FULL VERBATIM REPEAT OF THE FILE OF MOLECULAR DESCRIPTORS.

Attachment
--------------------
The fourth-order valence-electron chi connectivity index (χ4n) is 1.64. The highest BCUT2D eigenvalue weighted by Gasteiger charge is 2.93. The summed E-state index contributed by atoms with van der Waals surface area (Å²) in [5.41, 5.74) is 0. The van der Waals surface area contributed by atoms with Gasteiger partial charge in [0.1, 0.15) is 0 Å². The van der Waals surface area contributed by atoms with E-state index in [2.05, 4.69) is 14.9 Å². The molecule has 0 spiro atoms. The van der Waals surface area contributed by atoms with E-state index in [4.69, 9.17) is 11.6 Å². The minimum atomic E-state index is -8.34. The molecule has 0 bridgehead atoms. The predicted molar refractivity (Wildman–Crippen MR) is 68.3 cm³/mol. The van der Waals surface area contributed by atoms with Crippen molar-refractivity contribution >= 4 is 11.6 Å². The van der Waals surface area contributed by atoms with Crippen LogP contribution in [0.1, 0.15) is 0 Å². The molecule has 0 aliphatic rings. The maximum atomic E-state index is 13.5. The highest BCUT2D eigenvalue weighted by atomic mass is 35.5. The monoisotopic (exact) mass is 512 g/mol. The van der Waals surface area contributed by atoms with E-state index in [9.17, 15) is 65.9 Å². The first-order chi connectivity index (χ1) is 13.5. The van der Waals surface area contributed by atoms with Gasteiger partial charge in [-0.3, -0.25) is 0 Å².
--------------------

The fourth-order valence-electron chi connectivity index (χ4n) is 1.64. The highest BCUT2D eigenvalue weighted by Gasteiger charge is 2.93. The summed E-state index contributed by atoms with van der Waals surface area (Å²) in [5.41, 5.74) is 0. The van der Waals surface area contributed by atoms with Gasteiger partial charge in [0.1, 0.15) is 0 Å². The van der Waals surface area contributed by atoms with E-state index in [2.05, 4.69) is 14.9 Å². The molecule has 0 spiro atoms. The van der Waals surface area contributed by atoms with E-state index in [4.69, 9.17) is 11.6 Å². The minimum atomic E-state index is -8.34. The molecule has 0 bridgehead atoms. The predicted molar refractivity (Wildman–Crippen MR) is 68.3 cm³/mol. The van der Waals surface area contributed by atoms with Crippen molar-refractivity contribution >= 4 is 11.6 Å². The van der Waals surface area contributed by atoms with Crippen LogP contribution in [0.1, 0.15) is 0 Å². The molecule has 0 aliphatic rings. The maximum atomic E-state index is 13.5. The highest BCUT2D eigenvalue weighted by atomic mass is 35.5. The monoisotopic (exact) mass is 512 g/mol. The van der Waals surface area contributed by atoms with E-state index in [9.17, 15) is 65.9 Å². The first-order chi connectivity index (χ1) is 13.5. The van der Waals surface area contributed by atoms with Gasteiger partial charge in [-0.3, -0.25) is 0 Å².